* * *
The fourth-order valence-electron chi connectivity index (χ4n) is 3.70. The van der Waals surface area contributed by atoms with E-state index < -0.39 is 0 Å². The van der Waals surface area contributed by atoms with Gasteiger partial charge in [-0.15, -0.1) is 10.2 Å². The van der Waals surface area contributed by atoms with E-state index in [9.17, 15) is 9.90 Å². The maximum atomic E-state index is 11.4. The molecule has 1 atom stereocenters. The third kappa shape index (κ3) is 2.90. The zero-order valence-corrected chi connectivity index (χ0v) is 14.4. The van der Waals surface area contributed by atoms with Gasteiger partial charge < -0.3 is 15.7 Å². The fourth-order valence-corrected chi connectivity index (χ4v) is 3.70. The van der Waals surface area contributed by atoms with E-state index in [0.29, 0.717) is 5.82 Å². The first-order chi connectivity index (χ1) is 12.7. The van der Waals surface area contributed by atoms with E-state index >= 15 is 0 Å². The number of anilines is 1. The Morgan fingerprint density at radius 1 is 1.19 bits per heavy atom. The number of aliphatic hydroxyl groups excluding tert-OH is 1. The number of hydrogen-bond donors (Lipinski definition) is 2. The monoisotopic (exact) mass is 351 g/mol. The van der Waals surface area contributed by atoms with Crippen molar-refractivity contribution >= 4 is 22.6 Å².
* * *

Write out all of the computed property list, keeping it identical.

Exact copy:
The fourth-order valence-electron chi connectivity index (χ4n) is 3.70. The van der Waals surface area contributed by atoms with E-state index < -0.39 is 0 Å². The van der Waals surface area contributed by atoms with Gasteiger partial charge in [-0.15, -0.1) is 10.2 Å². The van der Waals surface area contributed by atoms with E-state index in [9.17, 15) is 9.90 Å². The maximum atomic E-state index is 11.4. The molecule has 1 atom stereocenters. The third kappa shape index (κ3) is 2.90. The zero-order valence-corrected chi connectivity index (χ0v) is 14.4. The van der Waals surface area contributed by atoms with Gasteiger partial charge < -0.3 is 15.7 Å². The fourth-order valence-corrected chi connectivity index (χ4v) is 3.70. The van der Waals surface area contributed by atoms with E-state index in [0.29, 0.717) is 5.82 Å². The first-order chi connectivity index (χ1) is 12.7. The van der Waals surface area contributed by atoms with E-state index >= 15 is 0 Å². The number of anilines is 1. The Morgan fingerprint density at radius 1 is 1.19 bits per heavy atom. The number of aliphatic hydroxyl groups excluding tert-OH is 1. The number of hydrogen-bond donors (Lipinski definition) is 2. The monoisotopic (exact) mass is 351 g/mol. The van der Waals surface area contributed by atoms with Crippen molar-refractivity contribution >= 4 is 22.6 Å².